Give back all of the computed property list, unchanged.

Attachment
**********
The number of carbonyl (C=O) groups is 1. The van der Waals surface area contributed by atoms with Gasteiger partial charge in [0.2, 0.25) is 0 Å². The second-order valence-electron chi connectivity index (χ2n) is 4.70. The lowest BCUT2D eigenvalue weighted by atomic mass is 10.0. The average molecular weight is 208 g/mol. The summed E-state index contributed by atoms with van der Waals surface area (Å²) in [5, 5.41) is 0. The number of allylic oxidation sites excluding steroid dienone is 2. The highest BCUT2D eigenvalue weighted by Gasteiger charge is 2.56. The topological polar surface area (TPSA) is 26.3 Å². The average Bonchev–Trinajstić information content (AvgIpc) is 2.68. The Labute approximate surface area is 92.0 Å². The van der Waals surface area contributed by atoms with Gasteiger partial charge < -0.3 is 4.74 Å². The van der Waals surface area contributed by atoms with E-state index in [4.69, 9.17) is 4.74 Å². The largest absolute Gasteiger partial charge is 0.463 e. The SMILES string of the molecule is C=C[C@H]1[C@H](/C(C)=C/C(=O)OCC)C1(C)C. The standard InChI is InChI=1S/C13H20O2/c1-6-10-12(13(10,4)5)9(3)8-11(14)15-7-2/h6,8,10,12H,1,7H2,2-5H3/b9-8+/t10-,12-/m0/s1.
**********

The number of carbonyl (C=O) groups is 1. The van der Waals surface area contributed by atoms with Gasteiger partial charge in [0.2, 0.25) is 0 Å². The second-order valence-electron chi connectivity index (χ2n) is 4.70. The lowest BCUT2D eigenvalue weighted by atomic mass is 10.0. The average molecular weight is 208 g/mol. The summed E-state index contributed by atoms with van der Waals surface area (Å²) in [5, 5.41) is 0. The number of allylic oxidation sites excluding steroid dienone is 2. The highest BCUT2D eigenvalue weighted by Gasteiger charge is 2.56. The topological polar surface area (TPSA) is 26.3 Å². The average Bonchev–Trinajstić information content (AvgIpc) is 2.68. The Labute approximate surface area is 92.0 Å². The van der Waals surface area contributed by atoms with Gasteiger partial charge < -0.3 is 4.74 Å². The van der Waals surface area contributed by atoms with E-state index in [4.69, 9.17) is 4.74 Å². The largest absolute Gasteiger partial charge is 0.463 e. The SMILES string of the molecule is C=C[C@H]1[C@H](/C(C)=C/C(=O)OCC)C1(C)C. The standard InChI is InChI=1S/C13H20O2/c1-6-10-12(13(10,4)5)9(3)8-11(14)15-7-2/h6,8,10,12H,1,7H2,2-5H3/b9-8+/t10-,12-/m0/s1.